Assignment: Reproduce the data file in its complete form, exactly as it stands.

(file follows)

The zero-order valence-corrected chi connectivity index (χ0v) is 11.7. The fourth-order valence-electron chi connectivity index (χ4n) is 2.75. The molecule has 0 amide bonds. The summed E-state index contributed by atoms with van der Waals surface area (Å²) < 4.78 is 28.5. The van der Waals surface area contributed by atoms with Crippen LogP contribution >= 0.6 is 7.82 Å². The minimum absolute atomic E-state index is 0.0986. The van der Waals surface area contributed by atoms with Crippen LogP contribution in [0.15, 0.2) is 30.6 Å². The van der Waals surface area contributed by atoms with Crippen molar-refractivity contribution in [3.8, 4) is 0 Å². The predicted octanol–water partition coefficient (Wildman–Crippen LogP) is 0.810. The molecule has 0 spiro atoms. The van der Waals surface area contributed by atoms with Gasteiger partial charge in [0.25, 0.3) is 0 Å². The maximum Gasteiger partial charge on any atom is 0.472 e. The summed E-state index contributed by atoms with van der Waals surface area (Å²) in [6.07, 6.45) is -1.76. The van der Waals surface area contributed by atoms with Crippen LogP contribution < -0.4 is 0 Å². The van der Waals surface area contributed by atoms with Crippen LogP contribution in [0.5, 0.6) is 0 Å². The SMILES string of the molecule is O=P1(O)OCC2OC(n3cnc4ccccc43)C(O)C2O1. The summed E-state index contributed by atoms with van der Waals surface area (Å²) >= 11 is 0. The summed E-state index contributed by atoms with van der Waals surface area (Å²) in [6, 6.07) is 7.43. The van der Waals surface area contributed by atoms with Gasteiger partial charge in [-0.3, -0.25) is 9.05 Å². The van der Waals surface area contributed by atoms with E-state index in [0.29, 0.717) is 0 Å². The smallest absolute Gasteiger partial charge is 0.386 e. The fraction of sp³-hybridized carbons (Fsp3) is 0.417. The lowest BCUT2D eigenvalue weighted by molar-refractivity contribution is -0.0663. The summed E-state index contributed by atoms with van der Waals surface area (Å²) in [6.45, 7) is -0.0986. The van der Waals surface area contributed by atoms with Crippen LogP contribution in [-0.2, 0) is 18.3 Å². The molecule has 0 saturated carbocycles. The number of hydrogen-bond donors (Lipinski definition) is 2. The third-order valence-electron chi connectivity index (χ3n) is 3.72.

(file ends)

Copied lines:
The zero-order valence-corrected chi connectivity index (χ0v) is 11.7. The fourth-order valence-electron chi connectivity index (χ4n) is 2.75. The molecule has 0 amide bonds. The summed E-state index contributed by atoms with van der Waals surface area (Å²) < 4.78 is 28.5. The van der Waals surface area contributed by atoms with Crippen LogP contribution >= 0.6 is 7.82 Å². The minimum absolute atomic E-state index is 0.0986. The van der Waals surface area contributed by atoms with Crippen LogP contribution in [0.15, 0.2) is 30.6 Å². The van der Waals surface area contributed by atoms with Crippen molar-refractivity contribution in [3.8, 4) is 0 Å². The predicted octanol–water partition coefficient (Wildman–Crippen LogP) is 0.810. The molecule has 0 spiro atoms. The van der Waals surface area contributed by atoms with Gasteiger partial charge in [0.25, 0.3) is 0 Å². The maximum Gasteiger partial charge on any atom is 0.472 e. The summed E-state index contributed by atoms with van der Waals surface area (Å²) in [6.07, 6.45) is -1.76. The van der Waals surface area contributed by atoms with Crippen LogP contribution < -0.4 is 0 Å². The van der Waals surface area contributed by atoms with Crippen LogP contribution in [0.5, 0.6) is 0 Å². The SMILES string of the molecule is O=P1(O)OCC2OC(n3cnc4ccccc43)C(O)C2O1. The summed E-state index contributed by atoms with van der Waals surface area (Å²) >= 11 is 0. The summed E-state index contributed by atoms with van der Waals surface area (Å²) in [6, 6.07) is 7.43. The van der Waals surface area contributed by atoms with Gasteiger partial charge in [-0.3, -0.25) is 9.05 Å². The van der Waals surface area contributed by atoms with E-state index in [0.29, 0.717) is 0 Å². The smallest absolute Gasteiger partial charge is 0.386 e. The fraction of sp³-hybridized carbons (Fsp3) is 0.417. The lowest BCUT2D eigenvalue weighted by molar-refractivity contribution is -0.0663. The summed E-state index contributed by atoms with van der Waals surface area (Å²) in [6.45, 7) is -0.0986. The van der Waals surface area contributed by atoms with Crippen LogP contribution in [-0.2, 0) is 18.3 Å². The molecule has 0 saturated carbocycles. The number of hydrogen-bond donors (Lipinski definition) is 2. The third-order valence-electron chi connectivity index (χ3n) is 3.72.